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Intuitionism is a philosophy of mathematics that was introduced by the Dutch mathematician Luitzen Egbertus Jan Brouwer (1881–1966): he developed a very personal philosophy of mathematics that founds mathematics (partially following Kant; see Kant's Philosophy of Mathematics) on a pure intuition of time. You can see his Intuitionism and formalism (1912) : ...


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No, you did not contradict LNC. In your program (( A == A ) and (A != A)) is true, but you also changed the function of '==' and '!=' so that '!=' is not longer a negation of '==': Your '==' function always returns True: def __eq__(self, other): self.last = True return self.last But your '!=' function no longer behaves as the negation of '==': ...


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It does bring in more than (ephemeral) security of foundations, but what it is more of is different for different people. The early intuitionists like Brouwer and Weyl saw mathematics as free play of a Kantian creative subject, and to them "excesses" of classical mathematics were simply unfaithful to the mathematical intuition of that subject and his other ...


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So far considerations based on computational resources are consequential only to a small group of philosophers known as radical anti-realists, who extend strict finitism to epistemology. Unlike constructivists and moderate anti-realists (intuitionists) like Dummett, who are usually satisfied with computability in principle radical anti-realists insist on ...


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I do not think that Searle will agree on labelling with "Social constructivism" his theory about Social relaity. According to Ian Hacking, Searle's book The Construction of Social Reality (1995), is not a social construction book at all. For sure, Searle is not a relativist. You can see: Barry Smith (editor), John Searle, Cambridge UP (2003), page 18: ...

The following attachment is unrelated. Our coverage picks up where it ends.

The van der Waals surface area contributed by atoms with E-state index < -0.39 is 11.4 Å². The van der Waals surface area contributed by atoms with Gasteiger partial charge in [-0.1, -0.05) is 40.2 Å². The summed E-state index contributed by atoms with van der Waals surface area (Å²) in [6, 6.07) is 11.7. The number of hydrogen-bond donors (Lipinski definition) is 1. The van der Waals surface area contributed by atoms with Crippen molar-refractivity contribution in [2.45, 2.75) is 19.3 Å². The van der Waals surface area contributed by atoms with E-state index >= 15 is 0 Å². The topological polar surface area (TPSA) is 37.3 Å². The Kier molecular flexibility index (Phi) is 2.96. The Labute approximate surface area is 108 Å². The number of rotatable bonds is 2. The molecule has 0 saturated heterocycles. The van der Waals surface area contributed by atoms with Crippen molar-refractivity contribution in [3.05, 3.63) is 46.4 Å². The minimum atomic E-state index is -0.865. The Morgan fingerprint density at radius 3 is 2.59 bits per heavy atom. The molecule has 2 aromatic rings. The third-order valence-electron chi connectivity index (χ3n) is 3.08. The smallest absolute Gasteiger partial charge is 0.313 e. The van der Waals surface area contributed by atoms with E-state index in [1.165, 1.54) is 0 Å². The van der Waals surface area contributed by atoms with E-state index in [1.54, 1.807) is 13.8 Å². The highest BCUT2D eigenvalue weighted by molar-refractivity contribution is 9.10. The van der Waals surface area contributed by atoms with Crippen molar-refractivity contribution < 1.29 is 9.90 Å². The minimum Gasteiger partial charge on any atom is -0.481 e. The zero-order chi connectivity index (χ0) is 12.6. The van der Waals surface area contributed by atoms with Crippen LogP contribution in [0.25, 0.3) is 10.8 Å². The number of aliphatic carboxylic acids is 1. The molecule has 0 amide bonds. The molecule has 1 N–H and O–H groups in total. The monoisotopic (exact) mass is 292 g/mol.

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The second sentence of the SEP's article on mathematical intuitionism gives a pretty good explanation of why it is named as it is: Intuitionism is based on the idea that mathematics is a creation of the mind. As Mauro points out in his comment to your question, Brouwer based a lot of his ideas on Kant's views of mathematics. Central to Kant's views is ...


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Maybe you would understand @Logikal comments if you think about it like this: A physical machine (computer) takes a set of input conditions, then evaluates/operate according to a predetermined logic to produce a new set, then repeat... Time is intrinsic to the operation. (Your program works by exploiting the time aspect.) However formal logic has no time ...


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Yes there is. Maddy takes this position in Perception and Mathematical Intuition, and so do recent mathematical Aristotelians. The alternative of believing it all real usually comes with full blown Platonism (forms in a separate realm), and is not very popular, see however Brown's Platonism, Naturalism, and Mathematical Knowledge for a modern defense. Let me ...


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There are myriad answers to this question and all of them, informed by their own experience, and thus, different. Ultimately, constructions (like mathematics) point to a universal experience. Therefore, there are things outside of constructions that can be shared, or at the very least, pointed to. I mean no malice here, but the question is rather vague and ...


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I would say YES regarding the NP problem. See the Fundamental Theorem of Arithmetics. It is a theorem, so it is knowable as being true and demonstrable. However, if you can factorize a number in NP time then you're a god and you screwed the whole Internet. Studying propositions as being a valid reasoning has nothing to do with the involved time or number of ...


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The Wikipedia article on constructivist epistemology may provide the key references and overview you are looking for. Regarding philosophy of science and constructivism they write: Thomas Kuhn argued that changes in scientists' views of reality not only contain subjective elements, but result from group dynamics, "revolutions" in scientific practice and ...


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